Of course, "the truth as I experience it as a reporter" is not the same thing as The Truth.  Many people embrace The Truth — believing that their personal perspective on whatever situation is The One and Only Valid View.  In my reality, The Truth is an idealized figment of someone's imagination.  There are always multiple versions of any story, and the journalist's version is only one of them.  But that's the version to which I am loyal, and that loyalty informs my responsibility.

My responsibility, however, goes a bit further. I am also responsible to share my version of the truth. I must to write openly and fearlessly about what I've seen and discovered. Many people are afraid to speak openly in a small town; they know they risk being vilified by their neighbors, and by the Powers That Be. The reporter can't be afraid of his neighbors and still fulfill his or her responsibilities.

While researching that first Dry Gulch article series back in 2007, I'd interviewed Fred Weber Schmidt, president of the San Juan Wayer Conservancy District, and I included a quote in my article:

"Growth is the life blood of Pagosa Springs. Real estate and construction is 50 percent of our economy. Tourism makes up the other half of the picture, and it relies on the construction industry as well.  Without secure access to water, there is no way Pagosa can continue to grow."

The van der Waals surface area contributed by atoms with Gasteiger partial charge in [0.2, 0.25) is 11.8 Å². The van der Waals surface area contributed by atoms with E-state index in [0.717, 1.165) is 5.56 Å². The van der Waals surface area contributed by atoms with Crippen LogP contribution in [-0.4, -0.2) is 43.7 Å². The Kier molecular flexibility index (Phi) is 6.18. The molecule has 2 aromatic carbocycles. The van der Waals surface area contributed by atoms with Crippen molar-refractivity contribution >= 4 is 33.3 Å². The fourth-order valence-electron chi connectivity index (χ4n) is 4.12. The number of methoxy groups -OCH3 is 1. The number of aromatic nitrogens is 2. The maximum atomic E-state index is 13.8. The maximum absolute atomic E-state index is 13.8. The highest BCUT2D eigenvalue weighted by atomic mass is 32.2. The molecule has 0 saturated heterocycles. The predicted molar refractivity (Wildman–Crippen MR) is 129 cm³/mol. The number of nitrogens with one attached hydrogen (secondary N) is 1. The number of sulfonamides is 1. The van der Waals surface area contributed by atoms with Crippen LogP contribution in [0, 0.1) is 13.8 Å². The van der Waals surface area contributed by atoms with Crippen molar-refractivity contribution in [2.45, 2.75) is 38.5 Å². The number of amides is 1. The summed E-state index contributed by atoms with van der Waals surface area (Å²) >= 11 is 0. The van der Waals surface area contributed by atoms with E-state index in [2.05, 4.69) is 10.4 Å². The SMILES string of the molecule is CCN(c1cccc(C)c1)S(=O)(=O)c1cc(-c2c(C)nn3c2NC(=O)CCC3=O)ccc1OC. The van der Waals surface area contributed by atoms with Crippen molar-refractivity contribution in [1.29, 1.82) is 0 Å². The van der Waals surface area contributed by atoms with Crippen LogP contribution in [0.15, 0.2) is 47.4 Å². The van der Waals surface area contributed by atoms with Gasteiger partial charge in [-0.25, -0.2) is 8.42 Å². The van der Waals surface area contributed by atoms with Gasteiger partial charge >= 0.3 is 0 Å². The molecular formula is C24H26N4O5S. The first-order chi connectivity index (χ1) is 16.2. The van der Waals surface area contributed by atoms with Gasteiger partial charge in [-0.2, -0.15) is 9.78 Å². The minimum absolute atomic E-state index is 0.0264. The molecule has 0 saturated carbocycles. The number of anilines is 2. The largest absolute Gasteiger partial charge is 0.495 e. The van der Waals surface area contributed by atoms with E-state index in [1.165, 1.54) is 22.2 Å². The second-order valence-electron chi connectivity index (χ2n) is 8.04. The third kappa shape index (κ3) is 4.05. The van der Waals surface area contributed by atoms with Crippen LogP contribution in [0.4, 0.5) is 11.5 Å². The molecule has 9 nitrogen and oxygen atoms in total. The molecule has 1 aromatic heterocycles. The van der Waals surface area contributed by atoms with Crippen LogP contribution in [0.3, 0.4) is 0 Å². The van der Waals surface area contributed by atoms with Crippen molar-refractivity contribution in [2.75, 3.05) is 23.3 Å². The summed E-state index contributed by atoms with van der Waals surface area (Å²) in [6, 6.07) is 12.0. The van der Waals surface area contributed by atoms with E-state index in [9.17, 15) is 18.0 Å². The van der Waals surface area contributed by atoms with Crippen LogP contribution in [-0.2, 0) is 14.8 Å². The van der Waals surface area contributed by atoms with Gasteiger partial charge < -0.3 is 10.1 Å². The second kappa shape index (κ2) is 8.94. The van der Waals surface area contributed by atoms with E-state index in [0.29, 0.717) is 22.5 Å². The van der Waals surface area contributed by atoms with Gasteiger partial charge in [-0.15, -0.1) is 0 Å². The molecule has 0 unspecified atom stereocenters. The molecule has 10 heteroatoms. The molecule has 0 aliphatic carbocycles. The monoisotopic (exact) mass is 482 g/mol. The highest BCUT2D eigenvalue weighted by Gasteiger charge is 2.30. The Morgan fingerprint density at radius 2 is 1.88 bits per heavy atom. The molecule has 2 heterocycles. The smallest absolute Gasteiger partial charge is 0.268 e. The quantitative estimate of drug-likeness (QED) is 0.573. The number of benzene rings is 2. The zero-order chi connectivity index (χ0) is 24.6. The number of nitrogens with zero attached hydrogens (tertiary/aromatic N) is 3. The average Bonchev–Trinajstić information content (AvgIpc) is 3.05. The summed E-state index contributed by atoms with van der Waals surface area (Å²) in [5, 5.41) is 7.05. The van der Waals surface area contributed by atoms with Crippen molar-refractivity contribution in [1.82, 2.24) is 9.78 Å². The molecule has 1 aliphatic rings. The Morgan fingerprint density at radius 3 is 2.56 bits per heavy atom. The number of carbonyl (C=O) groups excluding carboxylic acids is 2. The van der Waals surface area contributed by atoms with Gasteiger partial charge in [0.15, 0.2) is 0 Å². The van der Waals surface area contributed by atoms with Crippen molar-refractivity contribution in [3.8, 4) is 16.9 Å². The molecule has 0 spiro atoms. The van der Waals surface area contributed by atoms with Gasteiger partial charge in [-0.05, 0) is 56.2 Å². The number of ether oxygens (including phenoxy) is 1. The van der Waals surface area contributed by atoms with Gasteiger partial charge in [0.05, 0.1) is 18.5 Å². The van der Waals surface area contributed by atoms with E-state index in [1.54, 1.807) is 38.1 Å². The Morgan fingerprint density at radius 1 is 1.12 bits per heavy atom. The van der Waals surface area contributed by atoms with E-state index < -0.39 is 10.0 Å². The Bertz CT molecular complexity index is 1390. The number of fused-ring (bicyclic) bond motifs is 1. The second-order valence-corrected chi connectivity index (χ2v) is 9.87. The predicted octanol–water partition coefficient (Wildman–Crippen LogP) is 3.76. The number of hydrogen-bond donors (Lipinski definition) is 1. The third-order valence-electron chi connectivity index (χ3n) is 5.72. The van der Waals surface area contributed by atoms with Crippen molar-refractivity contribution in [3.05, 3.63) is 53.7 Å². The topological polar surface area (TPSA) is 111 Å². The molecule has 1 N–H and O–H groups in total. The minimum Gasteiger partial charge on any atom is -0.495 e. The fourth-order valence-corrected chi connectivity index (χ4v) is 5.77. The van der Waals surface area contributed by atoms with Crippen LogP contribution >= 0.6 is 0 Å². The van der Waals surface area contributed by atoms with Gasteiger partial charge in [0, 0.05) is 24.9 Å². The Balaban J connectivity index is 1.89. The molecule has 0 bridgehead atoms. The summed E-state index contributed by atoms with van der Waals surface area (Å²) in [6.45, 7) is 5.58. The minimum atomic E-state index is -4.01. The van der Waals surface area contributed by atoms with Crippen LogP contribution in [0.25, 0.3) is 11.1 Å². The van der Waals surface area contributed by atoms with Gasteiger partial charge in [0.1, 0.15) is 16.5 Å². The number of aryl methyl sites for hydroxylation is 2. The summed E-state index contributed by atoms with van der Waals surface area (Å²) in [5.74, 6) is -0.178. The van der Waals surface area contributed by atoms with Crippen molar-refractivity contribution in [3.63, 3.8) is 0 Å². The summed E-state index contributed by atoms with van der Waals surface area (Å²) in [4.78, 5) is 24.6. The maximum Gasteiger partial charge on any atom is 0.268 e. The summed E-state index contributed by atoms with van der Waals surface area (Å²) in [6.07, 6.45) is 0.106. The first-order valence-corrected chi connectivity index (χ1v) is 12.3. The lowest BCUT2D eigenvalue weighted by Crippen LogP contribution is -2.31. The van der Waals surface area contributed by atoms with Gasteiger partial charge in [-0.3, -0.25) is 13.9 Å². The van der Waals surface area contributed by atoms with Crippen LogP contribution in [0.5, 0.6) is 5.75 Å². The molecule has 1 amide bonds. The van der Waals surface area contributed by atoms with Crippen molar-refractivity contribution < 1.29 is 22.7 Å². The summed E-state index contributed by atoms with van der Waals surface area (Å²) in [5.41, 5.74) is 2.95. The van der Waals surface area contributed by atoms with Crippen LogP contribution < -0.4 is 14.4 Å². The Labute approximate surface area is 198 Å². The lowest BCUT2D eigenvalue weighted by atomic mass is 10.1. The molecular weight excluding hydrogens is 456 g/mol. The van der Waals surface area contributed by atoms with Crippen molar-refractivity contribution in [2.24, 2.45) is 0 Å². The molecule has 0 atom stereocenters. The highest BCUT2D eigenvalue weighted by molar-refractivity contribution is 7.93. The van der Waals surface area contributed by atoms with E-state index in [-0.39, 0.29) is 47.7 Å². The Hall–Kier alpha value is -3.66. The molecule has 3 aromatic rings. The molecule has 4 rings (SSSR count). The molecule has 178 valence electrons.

That short quote contained at least four faulty assertions.  "Growth" is not the life blood of Pagosa Springs; its residents are its life blood.  Real estate and construction, even in 2007 at the height of the housing bubble, accounted for only about 24 percent of our local economy; they account for less today.  Pagosa tourism does not rely on construction; it relies on scenic beauty; clean air; wide open spaces; and accommodating, attentive employees. And finally, in regards to "secure access to water" — Mr. Schmidt was hiding the fact that in 2007, PAWSD already had water storage amounting to more than 200 percent of its customer demand — while using only one-fifth of its West Fork water rights.

Using those faulty assertions and many others, Mr. Schmidt and his fellow board members nearly succeeded in placing an unnecessary, $357 million project onto the shoulders of the PAWSD customers.

So let me finish this, my final article series, by sharing why I think the title Eight Years Before the Mast(head) might be especially appropriate.

Read Part Four...